In his chapter on "Objectivist Theology," the parallels are more pronounced. However, contrary to Robbins's claims (140), Rand was not a materialist; she did not view the mind as an epiphenomenon of matter. Moreover, she did not endorse an ethics based on physical-survivalism. She extended the eudaimonistic Aristotelian tradition--as Den Uyl and Rasmussen (1984) have demonstrated persuasively. And though Robbins is correct to treat Rand as a critic of "non-dialectical vulgar materialism," he is incorrect to view her in "dialectical materialist" terms.

In The Stance of Atlas, Erickson (1997) comes close to committing the same error. But his exposition is much clearer, and more entertaining. Erickson has fun with his audience; he approaches Rand's philosophy by constructing an illuminating dialogue among four characters: Dr. Standford, Miss Doxa, Penelope, and, the voice of the author, Philosophus, who is described as "polite," and "a distinguished looking gentleman of indeterminate age" (24-25). The dialogue form, popular since the time of Plato, is an instructive technique for dramatizing "the conflict of ideas" (xii).

In examining Objectivism, however, Erickson concentrates almost exclusively on Rand's ideas alone. There is a subtle reference to the Peikoff-Kelley split, though Erickson does not mention Kelley by name (207). Given Erickson's close attention to all things epistemological, it might have been valuable for him to examine formally Kelley's work, especially his Evidence of the Senses. And though Erickson includes several citations from Peikoff's book on Objectivism, there are no references to Nathaniel Branden. Given Branden's enormous contributions to Objectivism, especially while he was associated with Rand, this omission is regrettable.

The author draws many intriguing parallels between Rand's work and the work of others. He points to the early 20th century thinker, John Cook Wilson, as having anticipated Rand's idea that essence is an epistemological, rather than metaphysical concept (102). He draws analogies between Rand and Eugen Dühring, against whom Engels directed a famous critique (150), and between Rand and H. W. B. Joseph on the nature of identity and causality (152). He suggests that the work of the 19th century French intellectual, Charles Renouvier was a precursor to Rand's theory of free will. In addition, he proposes an interesting correlation between Rand's view of concepts and her grasp of the gold standard and its characteristics (291-93). His discussions of time and space are also thought-provoking. And like Robbins, Erickson seeks to defend an alternative philosophy--in this case, "Factivity" (318). It is outside the scope of this essay to subject his or Robbins's system to any comprehensive examination.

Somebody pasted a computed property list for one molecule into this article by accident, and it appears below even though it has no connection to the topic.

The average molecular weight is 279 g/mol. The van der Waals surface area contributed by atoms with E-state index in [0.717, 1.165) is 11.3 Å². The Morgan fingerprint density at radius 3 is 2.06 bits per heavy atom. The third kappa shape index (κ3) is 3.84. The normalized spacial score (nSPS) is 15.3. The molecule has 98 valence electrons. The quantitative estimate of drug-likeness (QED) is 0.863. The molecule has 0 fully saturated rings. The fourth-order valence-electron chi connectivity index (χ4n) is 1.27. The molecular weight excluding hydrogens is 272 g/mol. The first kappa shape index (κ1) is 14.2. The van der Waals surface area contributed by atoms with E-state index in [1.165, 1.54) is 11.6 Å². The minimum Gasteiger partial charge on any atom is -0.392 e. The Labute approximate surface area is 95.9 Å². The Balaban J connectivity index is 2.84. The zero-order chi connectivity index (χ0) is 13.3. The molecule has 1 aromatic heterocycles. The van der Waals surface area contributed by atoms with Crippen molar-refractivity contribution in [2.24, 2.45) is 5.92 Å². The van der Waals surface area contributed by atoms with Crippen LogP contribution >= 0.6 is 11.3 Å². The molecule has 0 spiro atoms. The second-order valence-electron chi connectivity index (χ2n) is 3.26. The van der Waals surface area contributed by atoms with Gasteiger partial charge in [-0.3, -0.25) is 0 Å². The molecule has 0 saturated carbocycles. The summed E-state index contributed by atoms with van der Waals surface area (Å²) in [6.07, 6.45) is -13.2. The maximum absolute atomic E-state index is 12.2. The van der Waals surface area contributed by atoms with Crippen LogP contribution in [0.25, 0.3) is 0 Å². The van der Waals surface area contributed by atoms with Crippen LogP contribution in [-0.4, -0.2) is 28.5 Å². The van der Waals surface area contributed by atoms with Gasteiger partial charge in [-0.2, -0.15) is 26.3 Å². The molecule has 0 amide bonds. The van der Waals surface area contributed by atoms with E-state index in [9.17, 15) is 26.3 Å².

Also like Robbins, Erickson is at his most interesting when he focuses on the parallels between Objectivism and dialectical materialism (or "diamat"). Erickson grapples with the various Russian Radical theses, and accepts Rand's revolt against dualism as an important characteristic of her overall project. He traces important similarities between Rand and Hegel in their repudiation of Kantian dichotomies (41-42), and points to a common "emphasis on the objectivity of external reality" in Objectivism and Marxist-Leninism (21). Echoing Russian Radical, Erickson remarks that while Rand "rejected much" from what she was taught by the Soviets, "she held on to some of it" (98). Indeed, her system shows "traces of what she rejected" (220).